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House united in passing tax proposal
It clears by a 108-2 vote. Now it's on to the Senate, where the plan is likely to be tested.
By ALEX LEARY, Times Staff Writer
Published October 23, 2007
[Willie J. Allen, Jr. | Times]
Rep. Dean Cannon, R-Winter Park, left, and House Minority Leader Dan Gelber, D-Miami Beach, discuss property tax relief amendments on the floor of the House on Monday.
TALLAHASSEE - A week after crashing property tax talks with drastic changes to a pre-arranged deal, the Florida House passed a new plan Monday night that many argue is a fairer approach to tax relief.
But the bipartisan and nearly unanimous showing will be tested as the proposal heads to the Senate, which approved a different proposal last week and is agitated by the House's late adjustments. House members said the 108-2 vote - achieved after Republicans embraced Democratic ideas and scaled back cuts to schools - will be hard to resist.
"It's so much better than what the Senate put together," said Rep. Scott Randolph, D-Orlando. "Let's really work to make sure this bill is the final deal."
At $11-billion over four years, the House plan saves roughly the same amount as the Senate's. But it takes a different approach in two main areas: It includes a homestead exemption worth 40 percent of the median home values in a county, and a 5 percent cap on annual assessments for businesses and second homes.
House members say the median approach better targets relief to newer homeowners and the cap gives a large segment of property owners overdue protection.
The Senate's plan would double the $25,000 homestead exemption and provide a break for first-time home buyers. It does not include an assessment cap for nonhomestead property owners.
Now the sides must agree by the end of the month, the deadline for putting it on the Jan. 29 presidential primary ballot.
House Speaker Marco Rubio, R-Miami, played down differences with the Senate but underscored the value of Monday's vote.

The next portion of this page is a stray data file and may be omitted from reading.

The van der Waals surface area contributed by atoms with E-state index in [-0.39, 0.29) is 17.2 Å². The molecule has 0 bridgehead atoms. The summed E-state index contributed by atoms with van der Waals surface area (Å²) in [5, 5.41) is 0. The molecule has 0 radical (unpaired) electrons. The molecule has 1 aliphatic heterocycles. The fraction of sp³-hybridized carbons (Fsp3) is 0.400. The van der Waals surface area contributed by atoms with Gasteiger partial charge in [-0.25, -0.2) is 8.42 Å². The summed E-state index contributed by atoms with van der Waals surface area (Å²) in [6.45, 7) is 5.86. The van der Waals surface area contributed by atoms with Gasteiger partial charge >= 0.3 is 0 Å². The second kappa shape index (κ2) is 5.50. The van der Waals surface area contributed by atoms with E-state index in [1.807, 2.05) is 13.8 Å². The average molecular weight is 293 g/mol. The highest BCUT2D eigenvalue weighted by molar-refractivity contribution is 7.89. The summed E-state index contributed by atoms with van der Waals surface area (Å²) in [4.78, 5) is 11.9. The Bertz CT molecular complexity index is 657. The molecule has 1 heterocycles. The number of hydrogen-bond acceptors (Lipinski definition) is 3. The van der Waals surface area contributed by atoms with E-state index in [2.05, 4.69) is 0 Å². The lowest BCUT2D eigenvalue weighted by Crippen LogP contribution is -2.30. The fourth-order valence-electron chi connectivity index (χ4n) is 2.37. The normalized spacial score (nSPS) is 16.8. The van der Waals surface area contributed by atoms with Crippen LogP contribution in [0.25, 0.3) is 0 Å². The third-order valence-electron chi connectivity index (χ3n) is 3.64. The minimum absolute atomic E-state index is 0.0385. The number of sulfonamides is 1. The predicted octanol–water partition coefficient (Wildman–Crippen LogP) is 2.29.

"We put it through a pretty rigorous test here in the House ... a chamber where every imaginable constituency in Florida is represented and it passed. It passed overwhelmingly," he said.
Two Democrats from Tallahassee, Loranne Ausley and Curtis Richardson, cast dissenting votes, worried about the legislation's impact on small counties and schools.
Gov. Charlie Crist sounded upbeat about a deal being reached, yet refused to say whether he supports a 5 percent assessment cap. He told reporters he still supported the Senate plan but was open to "modifications."
Senate leaders have the next two days to consider differences, with the chamber expected to return Thursday at the earliest.
"We'll just have to wait and see what happens," said Sen. Mike Fasano, R-New Port Richey. "But I'm very confident we can have resolution."
Sen. Steve Geller, D-Cooper City, said there are too many unknowns about the House plan, especially the 5 percent cap, and not enough time to consider them.
"There are no mulligans, no do-overs," he said. "And right now, I don't think we have it right."
Debate waged for hours Monday so lawmakers could consider scores of amendments. Democrats failed to exclude school taxes from the 5 percent assessment cap for nonhomestead property. They said it made sense from a policy standpoint and also to remove a potential problem with voters concerned with the quality of schools.
But Republicans said businesses and second-home owners have been ignored by past tax cutting measures.
"When is a cap not a cap? When it's half a cap," said Rep. Kevin Amber, R-Lutz.
Republicans did drop a provision that made it more difficult for local government control to exceed tax revenue caps.
Staff writer Steve Bousquet contributed to this report.
Tax plan comparison
The Florida House and Senate now agree that the property tax cut package should offer savings over four years of about $11-billion. But they differ somewhat on how to get there. Here's a synopsis:
Both chambers agree:
1. Save Our Homes would be made portable. (Owners can take the benefit with them when they buy a new home. People who moved in 2007 could get the benefit retroactively.)
2. Tax breaks for affordable housing property and working waterfronts.
3. $25,000 tangible personal property exemption.
4. Tax break for low-income seniors.e_SClBDifferent approaches to same problem:
1. Senate would double the $25,000 homestead exemption. And first-time buyers would get an extra exemption equal to 25 percent of value.
2. House would give an exemption equal to 40 percent of a county's median home value -- about $70,000-$75,000 around Tampa Bay. Anyone with a better break under Save Our Homes would keep that.
House would put 5 percent cap on increases in annual assessments of nonhomestead property. Senate leadership objects because it was not part of the original deal agreed to by Legislative leaders and the governor.